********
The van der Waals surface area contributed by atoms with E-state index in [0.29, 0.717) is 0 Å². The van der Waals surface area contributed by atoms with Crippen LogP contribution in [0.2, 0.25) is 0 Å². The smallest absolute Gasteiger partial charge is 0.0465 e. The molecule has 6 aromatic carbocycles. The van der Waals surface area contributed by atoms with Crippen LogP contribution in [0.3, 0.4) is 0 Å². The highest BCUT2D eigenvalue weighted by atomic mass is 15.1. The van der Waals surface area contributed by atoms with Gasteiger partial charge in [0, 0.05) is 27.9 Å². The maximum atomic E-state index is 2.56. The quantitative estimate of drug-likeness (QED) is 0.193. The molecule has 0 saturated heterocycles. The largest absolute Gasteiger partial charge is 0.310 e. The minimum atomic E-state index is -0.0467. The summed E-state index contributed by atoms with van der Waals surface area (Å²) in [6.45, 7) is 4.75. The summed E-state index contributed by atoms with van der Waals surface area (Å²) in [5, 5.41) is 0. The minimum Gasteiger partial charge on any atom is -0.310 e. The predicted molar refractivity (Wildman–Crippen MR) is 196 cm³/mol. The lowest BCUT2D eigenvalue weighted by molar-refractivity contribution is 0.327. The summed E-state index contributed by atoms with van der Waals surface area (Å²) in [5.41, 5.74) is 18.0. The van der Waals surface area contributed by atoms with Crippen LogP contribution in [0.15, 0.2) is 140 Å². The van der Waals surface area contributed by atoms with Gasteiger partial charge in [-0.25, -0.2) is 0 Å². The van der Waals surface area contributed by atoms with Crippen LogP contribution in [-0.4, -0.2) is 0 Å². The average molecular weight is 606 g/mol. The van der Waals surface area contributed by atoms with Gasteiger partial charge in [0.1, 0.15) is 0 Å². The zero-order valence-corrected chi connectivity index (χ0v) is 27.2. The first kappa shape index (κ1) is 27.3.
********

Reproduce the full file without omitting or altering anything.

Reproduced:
The van der Waals surface area contributed by atoms with E-state index in [0.29, 0.717) is 0 Å². The van der Waals surface area contributed by atoms with Crippen LogP contribution in [0.2, 0.25) is 0 Å². The smallest absolute Gasteiger partial charge is 0.0465 e. The molecule has 6 aromatic carbocycles. The van der Waals surface area contributed by atoms with Crippen LogP contribution in [0.3, 0.4) is 0 Å². The highest BCUT2D eigenvalue weighted by atomic mass is 15.1. The van der Waals surface area contributed by atoms with Gasteiger partial charge in [0, 0.05) is 27.9 Å². The maximum atomic E-state index is 2.56. The quantitative estimate of drug-likeness (QED) is 0.193. The molecule has 0 saturated heterocycles. The largest absolute Gasteiger partial charge is 0.310 e. The minimum atomic E-state index is -0.0467. The summed E-state index contributed by atoms with van der Waals surface area (Å²) in [6.45, 7) is 4.75. The summed E-state index contributed by atoms with van der Waals surface area (Å²) in [5, 5.41) is 0. The minimum Gasteiger partial charge on any atom is -0.310 e. The predicted molar refractivity (Wildman–Crippen MR) is 196 cm³/mol. The lowest BCUT2D eigenvalue weighted by molar-refractivity contribution is 0.327. The summed E-state index contributed by atoms with van der Waals surface area (Å²) in [5.41, 5.74) is 18.0. The van der Waals surface area contributed by atoms with Crippen LogP contribution in [0.15, 0.2) is 140 Å². The van der Waals surface area contributed by atoms with Gasteiger partial charge in [-0.25, -0.2) is 0 Å². The van der Waals surface area contributed by atoms with Crippen LogP contribution in [-0.4, -0.2) is 0 Å². The average molecular weight is 606 g/mol. The van der Waals surface area contributed by atoms with Gasteiger partial charge in [0.1, 0.15) is 0 Å². The zero-order valence-corrected chi connectivity index (χ0v) is 27.2. The first kappa shape index (κ1) is 27.3.